Hayden welcomes publication of 2015 social housing report

26 January 2016

I WELCOME the publication today of the 2015 Social Housing report by Minister Alan Kelly. This report published in collaboration with the Housing Agency enhances openness and transparency around the delivery of the social housing strategy and other programmes to tackle the current housing crisis.

There are many aspects of the report to be welcomed not least the fact that 13,000 new social housing units were delivered in 2015, a significant improvement on 2014 (86 percent). However it must be recognised that we are coming from a very low base. Over the last number of decades the role of Local Authorities has been downgraded in the delivery of social housing. Since the 1990s local authorities have taken on the role of enablers rather than directly delivering housing as they did in the decades before that. The recruitment of 420 staff by local authorities to facilitate the delivery of the social housing programme cannot be underestimated.

Moreover local authorities have been particularly successful in bringing back into use 2,700 vacant social housing units as the report acknowledges. Local authorities have been criticised over boarded up and vacant units in the face of a severe homelessness crisis. The vacancy rate in Dublin now stands as low as 1 percent. This has been enabled by funding from the Department of the Environment.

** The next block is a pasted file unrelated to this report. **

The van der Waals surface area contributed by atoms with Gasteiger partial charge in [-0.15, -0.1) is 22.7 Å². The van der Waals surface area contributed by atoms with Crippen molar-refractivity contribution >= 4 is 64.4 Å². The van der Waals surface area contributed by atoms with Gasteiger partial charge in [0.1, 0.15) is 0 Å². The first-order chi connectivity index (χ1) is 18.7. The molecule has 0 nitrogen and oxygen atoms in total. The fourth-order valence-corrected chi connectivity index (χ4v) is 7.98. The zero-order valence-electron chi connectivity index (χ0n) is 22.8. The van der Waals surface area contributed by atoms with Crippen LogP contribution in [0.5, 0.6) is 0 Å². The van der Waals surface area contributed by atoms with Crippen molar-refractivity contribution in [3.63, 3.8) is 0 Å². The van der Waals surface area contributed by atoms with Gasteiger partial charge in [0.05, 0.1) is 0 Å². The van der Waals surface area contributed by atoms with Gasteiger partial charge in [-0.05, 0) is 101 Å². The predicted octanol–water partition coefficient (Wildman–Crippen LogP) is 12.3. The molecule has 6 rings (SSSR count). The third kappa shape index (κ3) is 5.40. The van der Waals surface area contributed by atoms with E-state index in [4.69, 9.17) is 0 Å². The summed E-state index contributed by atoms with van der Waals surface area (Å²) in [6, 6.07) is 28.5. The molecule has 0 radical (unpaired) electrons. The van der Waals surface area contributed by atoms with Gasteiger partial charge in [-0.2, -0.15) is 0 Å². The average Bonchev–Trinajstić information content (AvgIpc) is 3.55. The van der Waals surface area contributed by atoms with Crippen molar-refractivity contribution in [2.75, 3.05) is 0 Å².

Support from the Department of the Environment in facilitating local authorities in rolling out the Housing Assistance Payment scheme is also most welcome. This programme enables a higher rate of support for participants than the rent supplement scheme and puts local authorities back where they belong, right back at the heart of housing. More importantly the scheme enables those on it to go back to work without loss of benefit. Minister Kelly is committed to extending the scheme as a matter of urgency and I welcome this.  

Our task as a society must be to end homelessness, by the end of September 2015 1,645 homeless individuals had exited homelessness. Dublin authorities for example must allocate 50 percent of all social housing allocations to homeless and other vulnerable households. This must give hope to all those who are today in emergency accommodation and may wonder how long they must wait to restart their lives.

The programme priorities for 2016 are ambitious but realisable. Today’s announcement of funding for the construction of another 1,000 social housing units is an excellent start and demonstrates the commitment of the Labour Party and Minister Kelly to the programme.         

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